Intel ships X-25E Extreme SATA Solid-State Drive
Intel is not only content to offer you computer processors and integrated graphics as well, but they are now into the flash memory game with their latest offering, the Intel X-25E Extreme SATA Solid-State Drive. This is their top of the line solid state drive which will target server, workstation and storage systems. Since solid state drives do not have moving parts unlike mechanical drives, you will find it to be able to contain your data in a much more secure manner thanks to the 50nm single-level cell (SLC) NAND flash memory technology used. Any computer system that is equipped with this drive will not suffer from the performance bottlenecks associated with conventional drives. SSDs are also great at reducing the total infrastructure, cooling and energy costs, in order to lower the total cost of ownership for enterprise applications by a projected 500% figure.
According to Intel, their new X25-E SATA SSD is able to increase server, workstation and storage system performance by 100 times when compared to regular hard disk drives as measured in Input/Output Per Second (IOPS). It seems as though a storage model that utilizes SSDs will see a reduction in energy costs by up to five times, which is always plus point these days considering soaring energy prices that don’t seem to drop.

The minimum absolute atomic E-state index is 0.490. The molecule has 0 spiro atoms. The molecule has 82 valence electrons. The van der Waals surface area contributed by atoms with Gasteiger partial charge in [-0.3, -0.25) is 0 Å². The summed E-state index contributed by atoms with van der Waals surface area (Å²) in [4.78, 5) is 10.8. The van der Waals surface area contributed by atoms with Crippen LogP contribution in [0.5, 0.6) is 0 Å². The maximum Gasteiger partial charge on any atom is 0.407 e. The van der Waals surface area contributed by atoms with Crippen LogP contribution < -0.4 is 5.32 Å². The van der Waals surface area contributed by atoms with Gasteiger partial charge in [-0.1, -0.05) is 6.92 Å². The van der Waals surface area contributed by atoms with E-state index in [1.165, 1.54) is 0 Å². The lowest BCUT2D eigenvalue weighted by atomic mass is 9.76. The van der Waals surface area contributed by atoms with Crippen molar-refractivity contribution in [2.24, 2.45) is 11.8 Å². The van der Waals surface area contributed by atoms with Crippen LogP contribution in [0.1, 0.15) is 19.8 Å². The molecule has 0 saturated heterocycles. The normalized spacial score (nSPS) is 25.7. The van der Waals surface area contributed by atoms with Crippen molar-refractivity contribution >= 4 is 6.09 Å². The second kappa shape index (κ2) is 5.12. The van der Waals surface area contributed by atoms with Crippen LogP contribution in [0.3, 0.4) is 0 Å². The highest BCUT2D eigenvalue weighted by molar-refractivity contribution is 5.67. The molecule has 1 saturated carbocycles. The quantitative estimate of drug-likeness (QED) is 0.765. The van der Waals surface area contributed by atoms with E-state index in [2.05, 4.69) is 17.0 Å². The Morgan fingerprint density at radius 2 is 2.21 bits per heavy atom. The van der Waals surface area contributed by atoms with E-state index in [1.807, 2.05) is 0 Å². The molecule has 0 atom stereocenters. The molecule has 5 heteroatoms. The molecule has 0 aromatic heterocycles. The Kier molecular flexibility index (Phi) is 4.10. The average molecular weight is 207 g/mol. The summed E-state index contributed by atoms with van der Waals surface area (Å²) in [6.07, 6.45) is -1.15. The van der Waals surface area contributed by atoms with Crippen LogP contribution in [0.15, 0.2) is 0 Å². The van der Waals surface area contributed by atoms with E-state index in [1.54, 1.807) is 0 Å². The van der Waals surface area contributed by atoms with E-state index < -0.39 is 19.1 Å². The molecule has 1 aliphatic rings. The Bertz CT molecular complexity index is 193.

The product was designed for intense computing workloads which benefit primarily from high random read and write performance, as measured in IOPS. Key technical performance specifications of the 32 GB Intel X-25E SATA SSD include 35,000 IOPS (4KB Random Read), 3,300 IOPS (4KB Random Write) and 75 microsecond read latency. This performance, combined with low active power of 2.4 watts, delivers up to 14,000 IOPS per watt for optimal performance/power output. The product also achieves up to 250 megabytes per second (MB/s) sequential read speeds and up to 170 MB/s sequential write speeds, all in a compact 2.5-inch form factor. Intel achieves this breakthrough performance through innovations such as 10-channel NAND architecture with Native Command Queuing, proprietary controller and firmware efficient in advanced wear-leveling and low write amplification. The 32GB X25-E is capable of writing up to 4 petabytes (PB) of data over three-year period (3.7 TB/day), and double that for the 64GB version – delivering outstanding data reliability.
Intel will be offering the 32GB capacity drive for $695, with the 64GB version expected to be available in Q1 2009.